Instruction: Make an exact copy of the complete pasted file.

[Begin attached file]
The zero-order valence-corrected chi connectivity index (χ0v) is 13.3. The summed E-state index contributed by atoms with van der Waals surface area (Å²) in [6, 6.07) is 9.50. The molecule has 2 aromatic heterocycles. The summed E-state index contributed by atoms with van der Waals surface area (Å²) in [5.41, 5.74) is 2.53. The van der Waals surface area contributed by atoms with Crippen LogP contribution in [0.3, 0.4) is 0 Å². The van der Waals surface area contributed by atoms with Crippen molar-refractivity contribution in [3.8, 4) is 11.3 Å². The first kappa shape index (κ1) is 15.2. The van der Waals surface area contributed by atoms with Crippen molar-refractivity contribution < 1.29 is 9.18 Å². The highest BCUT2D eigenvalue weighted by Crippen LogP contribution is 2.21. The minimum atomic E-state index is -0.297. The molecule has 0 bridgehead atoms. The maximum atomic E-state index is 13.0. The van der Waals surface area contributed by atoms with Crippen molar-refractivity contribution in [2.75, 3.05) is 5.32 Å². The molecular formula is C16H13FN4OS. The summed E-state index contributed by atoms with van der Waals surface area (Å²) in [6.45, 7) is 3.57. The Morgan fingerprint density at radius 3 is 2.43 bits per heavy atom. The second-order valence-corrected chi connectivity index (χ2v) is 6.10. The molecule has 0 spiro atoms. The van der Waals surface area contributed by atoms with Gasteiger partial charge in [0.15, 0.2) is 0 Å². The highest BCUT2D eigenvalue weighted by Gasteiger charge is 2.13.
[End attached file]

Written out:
The zero-order valence-corrected chi connectivity index (χ0v) is 13.3. The summed E-state index contributed by atoms with van der Waals surface area (Å²) in [6, 6.07) is 9.50. The molecule has 2 aromatic heterocycles. The summed E-state index contributed by atoms with van der Waals surface area (Å²) in [5.41, 5.74) is 2.53. The van der Waals surface area contributed by atoms with Crippen LogP contribution in [0.3, 0.4) is 0 Å². The van der Waals surface area contributed by atoms with Crippen molar-refractivity contribution in [3.8, 4) is 11.3 Å². The first kappa shape index (κ1) is 15.2. The van der Waals surface area contributed by atoms with Crippen molar-refractivity contribution < 1.29 is 9.18 Å². The highest BCUT2D eigenvalue weighted by Crippen LogP contribution is 2.21. The minimum atomic E-state index is -0.297. The molecule has 0 bridgehead atoms. The maximum atomic E-state index is 13.0. The van der Waals surface area contributed by atoms with Crippen molar-refractivity contribution in [2.75, 3.05) is 5.32 Å². The molecular formula is C16H13FN4OS. The summed E-state index contributed by atoms with van der Waals surface area (Å²) in [6.45, 7) is 3.57. The Morgan fingerprint density at radius 3 is 2.43 bits per heavy atom. The second-order valence-corrected chi connectivity index (χ2v) is 6.10. The molecule has 0 spiro atoms. The van der Waals surface area contributed by atoms with Gasteiger partial charge in [0.15, 0.2) is 0 Å². The highest BCUT2D eigenvalue weighted by Gasteiger charge is 2.13.